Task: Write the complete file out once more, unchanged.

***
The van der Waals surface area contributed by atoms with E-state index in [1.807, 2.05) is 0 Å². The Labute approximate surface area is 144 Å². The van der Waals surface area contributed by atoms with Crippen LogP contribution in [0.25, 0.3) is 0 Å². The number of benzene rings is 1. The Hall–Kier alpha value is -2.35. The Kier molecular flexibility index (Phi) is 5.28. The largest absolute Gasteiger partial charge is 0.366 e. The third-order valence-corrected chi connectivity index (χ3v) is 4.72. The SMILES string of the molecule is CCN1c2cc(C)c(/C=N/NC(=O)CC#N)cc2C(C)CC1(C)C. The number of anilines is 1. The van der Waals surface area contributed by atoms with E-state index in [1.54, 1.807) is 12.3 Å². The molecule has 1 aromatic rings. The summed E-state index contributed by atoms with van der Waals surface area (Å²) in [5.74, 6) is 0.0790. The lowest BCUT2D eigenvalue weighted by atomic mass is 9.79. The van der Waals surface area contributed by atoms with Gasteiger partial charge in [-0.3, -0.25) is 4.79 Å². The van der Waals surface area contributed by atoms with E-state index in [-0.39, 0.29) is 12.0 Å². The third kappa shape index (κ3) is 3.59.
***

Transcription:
The van der Waals surface area contributed by atoms with E-state index in [1.807, 2.05) is 0 Å². The Labute approximate surface area is 144 Å². The van der Waals surface area contributed by atoms with Crippen LogP contribution in [0.25, 0.3) is 0 Å². The number of benzene rings is 1. The Hall–Kier alpha value is -2.35. The Kier molecular flexibility index (Phi) is 5.28. The largest absolute Gasteiger partial charge is 0.366 e. The third-order valence-corrected chi connectivity index (χ3v) is 4.72. The SMILES string of the molecule is CCN1c2cc(C)c(/C=N/NC(=O)CC#N)cc2C(C)CC1(C)C. The number of anilines is 1. The van der Waals surface area contributed by atoms with E-state index in [1.54, 1.807) is 12.3 Å². The molecule has 1 aromatic rings. The summed E-state index contributed by atoms with van der Waals surface area (Å²) in [5.74, 6) is 0.0790. The lowest BCUT2D eigenvalue weighted by atomic mass is 9.79. The van der Waals surface area contributed by atoms with Gasteiger partial charge in [-0.3, -0.25) is 4.79 Å². The van der Waals surface area contributed by atoms with E-state index in [-0.39, 0.29) is 12.0 Å². The third kappa shape index (κ3) is 3.59.